Council critical of funds to monitor north Aus insurance

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PICTURE BY NIC ELLIS 31 DECEMBER 2013 THE WEST AUSTRALIAN CYCLONE CHRISTINE DAMAGE AT WICKAM...Karen and Michael Saylor of Rosewood Place, Wickam, with their three children and a nephew and niece in a massive tree which fell in the cyclone in their front garden. On the middle branch, left to right, are nephew Benjamin Parker, 12, children Ayden, 15 and Makaila Saylor, 11 and niece, Sydnie Parker, 10. On the high branch is Wendell Saylor, 13.
Camera IconPICTURE BY NIC ELLIS 31 DECEMBER 2013 THE WEST AUSTRALIAN CYCLONE CHRISTINE DAMAGE AT WICKAM...Karen and Michael Saylor of Rosewood Place, Wickam, with their three children and a nephew and niece in a massive tree which fell in the cyclone in their front garden. On the middle branch, left to right, are nephew Benjamin Parker, 12, children Ayden, 15 and Makaila Saylor, 11 and niece, Sydnie Parker, 10. On the high branch is Wendell Saylor, 13. Credit: WA News

Australia’s peak insurance industry body has criticised the Federal Government’s budget allocation to monitoring north Australian insurance premiums as a “missed opportunity”.

The Government will provide $7.9 million over four years from 2017-18 to the ACCC to monitor and report on prices, costs and profits in the insurance market for home, contents and strata insurance in Northern Australia

Insurance Council of Australia communications general manger Campbell Fuller said the funding would not address the real problem — the impact of extreme weather on vulnerable communities.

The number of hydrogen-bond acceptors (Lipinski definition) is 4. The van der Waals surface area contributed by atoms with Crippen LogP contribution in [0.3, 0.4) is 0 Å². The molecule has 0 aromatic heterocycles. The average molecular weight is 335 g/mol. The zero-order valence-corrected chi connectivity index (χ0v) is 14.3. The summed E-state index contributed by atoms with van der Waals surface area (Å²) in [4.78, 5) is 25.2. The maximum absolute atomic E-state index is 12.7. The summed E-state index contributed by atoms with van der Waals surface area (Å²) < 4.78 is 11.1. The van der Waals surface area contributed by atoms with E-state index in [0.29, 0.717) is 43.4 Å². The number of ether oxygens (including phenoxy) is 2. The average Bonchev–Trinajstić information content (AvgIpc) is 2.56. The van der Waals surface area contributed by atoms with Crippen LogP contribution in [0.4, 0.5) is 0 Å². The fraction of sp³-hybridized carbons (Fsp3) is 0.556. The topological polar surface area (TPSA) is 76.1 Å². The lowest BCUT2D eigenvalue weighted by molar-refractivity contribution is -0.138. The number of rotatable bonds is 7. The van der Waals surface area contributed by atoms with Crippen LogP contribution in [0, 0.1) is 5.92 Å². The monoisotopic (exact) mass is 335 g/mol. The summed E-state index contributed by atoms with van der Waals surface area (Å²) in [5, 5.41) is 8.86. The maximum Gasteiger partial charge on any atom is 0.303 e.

“It is a missed opportunity to invest in urgent nation-building mitigation and resilience measures,” he said.

“The insurance industry will fully cooperate with the ACCC; however, the Federal Government has already spent tens of millions of dollars on numerous reports into insurance in northern Australia, which have concluded insurers are operating in a competitive market and are appropriately pricing risk.

“The government's own Northern Australia Insurance Premiums Taskforce has concluded investing in mitigation is the only sustainable way to lower insurance premiums.”

Mr Fuller saidgovernments could help to protect communities from cyclone damage by introducing and enforcing building codes to ensure all new or rebuilt properties were constructed to withstand cyclones.

The funding comes as Northern Australia continues to wait for a response from the Federal Government to the Northern Australian Insurance Premiums Taskforce recommendations finalised in November 2015.

Recommendations included improved mitigation through education and research, greater recognition of mitigation from the insurance industry, increased scope for policyholders to assume more responsibility of risk and subsidised mitigation measures for low-income households.

The Government was due to respond almost one year ago.

Last month, WA Regional Development Minister Alannah MacTiernan said the report had so far been nothing more than a “production of shelf fillers”.

“If it is all too hard for the Turnbull Government, admit it and do not leave northern Australians hanging,” she said.

The report has drawn criticism from government and industry bodies in the North West over concerns of home and business owners not being taken into account and failing to address people in high-risk areas who don’t insure.

Revenue and Financial Services Minister Kelly O’Dwyer failed to respond by time of print.

Durack MHR Melissa Price did not respond to a request for comment.

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